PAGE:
Four contractors will compete for a $200 million US Air Force programme to develop and produce an electronic attack (EA) pod that will be installed on unmanned aircraft systems and manned aircraft.
The EA pod would be installed first on any of 24 Block 5 versions of the General Atomics Aeronautical Systems MQ-9 Reaper UAS, which are upgraded with more power compared to Block 1 aircraft, the Air Force revealed in acquisition documents released in early May.
The pod is the first unclassified investment by the air force in EA technology since the cancellation of the Boeing B-52 standoff jamming system in 2005. After an attempt to revive a scaled-down version of the radar jammer failed, the air force in 2009 launched a technically less ambitious EA pod focused on attacking the communication and network systems used by insurgents. Such a pod would be used to jam improvised explosive devices (IEDs) or low-band communications signals, including mobile phones.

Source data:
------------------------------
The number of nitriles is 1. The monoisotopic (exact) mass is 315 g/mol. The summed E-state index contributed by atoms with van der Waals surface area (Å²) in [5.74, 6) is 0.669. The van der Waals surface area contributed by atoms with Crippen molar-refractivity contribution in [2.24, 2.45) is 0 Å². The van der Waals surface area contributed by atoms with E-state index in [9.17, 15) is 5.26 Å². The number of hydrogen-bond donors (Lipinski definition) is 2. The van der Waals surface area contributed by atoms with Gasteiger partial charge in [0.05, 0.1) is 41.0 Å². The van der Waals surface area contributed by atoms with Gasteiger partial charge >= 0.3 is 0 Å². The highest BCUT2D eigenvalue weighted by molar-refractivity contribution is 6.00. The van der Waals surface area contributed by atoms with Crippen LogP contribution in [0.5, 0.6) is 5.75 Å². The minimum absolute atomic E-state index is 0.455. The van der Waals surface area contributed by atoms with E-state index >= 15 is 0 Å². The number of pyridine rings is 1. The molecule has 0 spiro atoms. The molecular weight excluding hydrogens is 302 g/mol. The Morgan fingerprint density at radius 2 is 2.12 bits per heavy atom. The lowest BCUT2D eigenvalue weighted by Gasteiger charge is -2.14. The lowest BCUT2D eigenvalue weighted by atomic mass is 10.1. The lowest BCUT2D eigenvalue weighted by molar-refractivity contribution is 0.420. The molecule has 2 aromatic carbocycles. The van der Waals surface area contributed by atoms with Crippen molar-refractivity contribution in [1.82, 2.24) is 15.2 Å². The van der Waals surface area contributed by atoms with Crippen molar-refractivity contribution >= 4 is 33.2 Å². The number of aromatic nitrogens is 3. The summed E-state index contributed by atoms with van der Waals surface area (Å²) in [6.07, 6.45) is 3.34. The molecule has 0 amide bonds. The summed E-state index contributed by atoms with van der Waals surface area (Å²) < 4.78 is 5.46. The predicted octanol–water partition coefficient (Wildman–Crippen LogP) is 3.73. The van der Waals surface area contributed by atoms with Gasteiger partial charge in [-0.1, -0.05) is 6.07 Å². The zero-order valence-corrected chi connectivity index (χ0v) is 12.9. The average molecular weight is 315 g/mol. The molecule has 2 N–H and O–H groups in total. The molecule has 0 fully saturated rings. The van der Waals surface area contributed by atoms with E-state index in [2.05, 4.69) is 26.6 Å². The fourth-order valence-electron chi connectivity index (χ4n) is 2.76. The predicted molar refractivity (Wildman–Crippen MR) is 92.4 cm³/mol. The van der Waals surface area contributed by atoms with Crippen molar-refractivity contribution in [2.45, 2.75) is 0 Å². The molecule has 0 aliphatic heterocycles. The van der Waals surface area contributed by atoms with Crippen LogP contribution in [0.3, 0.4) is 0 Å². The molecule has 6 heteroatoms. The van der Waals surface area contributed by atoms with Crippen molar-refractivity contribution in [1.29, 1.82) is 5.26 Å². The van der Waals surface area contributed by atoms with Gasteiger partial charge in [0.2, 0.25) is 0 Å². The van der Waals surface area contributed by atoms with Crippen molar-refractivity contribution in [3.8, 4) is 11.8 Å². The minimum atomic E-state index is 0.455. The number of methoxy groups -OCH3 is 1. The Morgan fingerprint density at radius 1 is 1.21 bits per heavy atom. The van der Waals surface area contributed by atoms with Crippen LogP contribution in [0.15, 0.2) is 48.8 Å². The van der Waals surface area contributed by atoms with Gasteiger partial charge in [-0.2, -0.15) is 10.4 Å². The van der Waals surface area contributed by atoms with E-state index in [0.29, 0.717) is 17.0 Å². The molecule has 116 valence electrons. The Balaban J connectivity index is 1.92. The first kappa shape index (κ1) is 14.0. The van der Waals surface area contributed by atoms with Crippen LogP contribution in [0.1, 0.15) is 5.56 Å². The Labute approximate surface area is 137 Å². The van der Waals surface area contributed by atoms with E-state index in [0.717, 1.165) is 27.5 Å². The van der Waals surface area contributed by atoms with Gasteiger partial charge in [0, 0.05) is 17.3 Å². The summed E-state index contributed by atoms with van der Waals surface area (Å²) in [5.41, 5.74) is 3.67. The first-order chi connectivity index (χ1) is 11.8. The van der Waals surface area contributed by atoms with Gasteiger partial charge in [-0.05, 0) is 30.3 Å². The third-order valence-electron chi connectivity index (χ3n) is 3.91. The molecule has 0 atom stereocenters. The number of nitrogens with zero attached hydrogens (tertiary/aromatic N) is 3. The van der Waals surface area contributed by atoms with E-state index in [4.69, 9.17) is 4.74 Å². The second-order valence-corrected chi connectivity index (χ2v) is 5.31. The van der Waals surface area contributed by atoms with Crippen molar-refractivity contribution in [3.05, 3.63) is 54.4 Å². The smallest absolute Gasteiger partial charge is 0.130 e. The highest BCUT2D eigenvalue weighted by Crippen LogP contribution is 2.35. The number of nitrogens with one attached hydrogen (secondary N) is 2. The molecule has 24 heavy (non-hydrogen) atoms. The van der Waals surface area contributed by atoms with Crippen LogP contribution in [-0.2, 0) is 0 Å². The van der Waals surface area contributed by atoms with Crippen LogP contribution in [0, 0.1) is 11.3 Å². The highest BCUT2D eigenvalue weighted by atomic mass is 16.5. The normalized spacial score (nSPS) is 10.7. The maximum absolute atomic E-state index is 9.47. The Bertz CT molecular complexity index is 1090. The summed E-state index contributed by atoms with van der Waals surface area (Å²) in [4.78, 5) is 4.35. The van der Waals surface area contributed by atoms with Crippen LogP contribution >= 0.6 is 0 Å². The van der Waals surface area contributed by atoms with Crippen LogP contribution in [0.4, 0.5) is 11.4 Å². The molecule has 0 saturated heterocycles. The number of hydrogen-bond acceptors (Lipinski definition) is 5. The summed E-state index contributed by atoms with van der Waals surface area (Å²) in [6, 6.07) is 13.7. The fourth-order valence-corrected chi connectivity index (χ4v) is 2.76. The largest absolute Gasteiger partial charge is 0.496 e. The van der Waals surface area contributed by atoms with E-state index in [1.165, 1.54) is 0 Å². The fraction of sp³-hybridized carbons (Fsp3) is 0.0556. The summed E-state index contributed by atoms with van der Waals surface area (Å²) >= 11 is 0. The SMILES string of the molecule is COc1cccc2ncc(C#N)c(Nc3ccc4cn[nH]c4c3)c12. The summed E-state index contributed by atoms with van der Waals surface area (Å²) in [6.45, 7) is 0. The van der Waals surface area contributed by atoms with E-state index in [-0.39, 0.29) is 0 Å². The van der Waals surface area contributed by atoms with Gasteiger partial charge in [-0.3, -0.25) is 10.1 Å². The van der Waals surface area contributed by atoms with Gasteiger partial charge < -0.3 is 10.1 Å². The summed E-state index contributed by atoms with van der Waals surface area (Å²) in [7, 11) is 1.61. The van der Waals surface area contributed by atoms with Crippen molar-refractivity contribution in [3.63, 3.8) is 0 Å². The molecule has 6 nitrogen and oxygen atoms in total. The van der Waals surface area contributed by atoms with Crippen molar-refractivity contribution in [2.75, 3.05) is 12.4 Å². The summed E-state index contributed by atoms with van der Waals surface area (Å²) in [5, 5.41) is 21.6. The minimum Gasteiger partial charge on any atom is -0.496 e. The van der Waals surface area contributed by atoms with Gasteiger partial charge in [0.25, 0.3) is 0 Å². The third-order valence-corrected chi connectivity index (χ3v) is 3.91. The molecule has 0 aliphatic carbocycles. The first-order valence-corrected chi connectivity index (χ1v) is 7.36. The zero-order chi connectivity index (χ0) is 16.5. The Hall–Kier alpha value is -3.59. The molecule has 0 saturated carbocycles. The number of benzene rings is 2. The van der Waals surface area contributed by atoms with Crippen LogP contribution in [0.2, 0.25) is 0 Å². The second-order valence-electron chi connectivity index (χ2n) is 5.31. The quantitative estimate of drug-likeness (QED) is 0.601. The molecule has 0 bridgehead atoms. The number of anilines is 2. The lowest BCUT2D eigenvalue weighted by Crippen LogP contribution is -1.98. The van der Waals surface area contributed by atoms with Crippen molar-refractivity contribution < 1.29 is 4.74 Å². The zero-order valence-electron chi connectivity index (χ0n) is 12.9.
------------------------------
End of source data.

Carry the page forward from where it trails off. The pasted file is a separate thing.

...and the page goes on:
The pod also will be considered for carriage on other platforms including the A-10 and Lockheed Martin C-130, the documents show. The C-130 is the platform for the air force’s primary communication jamming system – the Compass Call fleet. Arming the A-10 with an electronic attack capability would be a first for the close air support and ground attack fighter, and would likely be used in counter-IED roles.
The USAF has designed the EA pod programme to develop an operational system as quickly as possible. The technology maturity phase began last November. At least three companies – BAE Systems, ITT and Raytheon – received small contracts to start designing technologies required for a flyable pod.
In July, the air force plans to award follow-on technology development contracts to up to four companies leading to an engineering and manufacturing development phase in 2013.
Source: Flight Global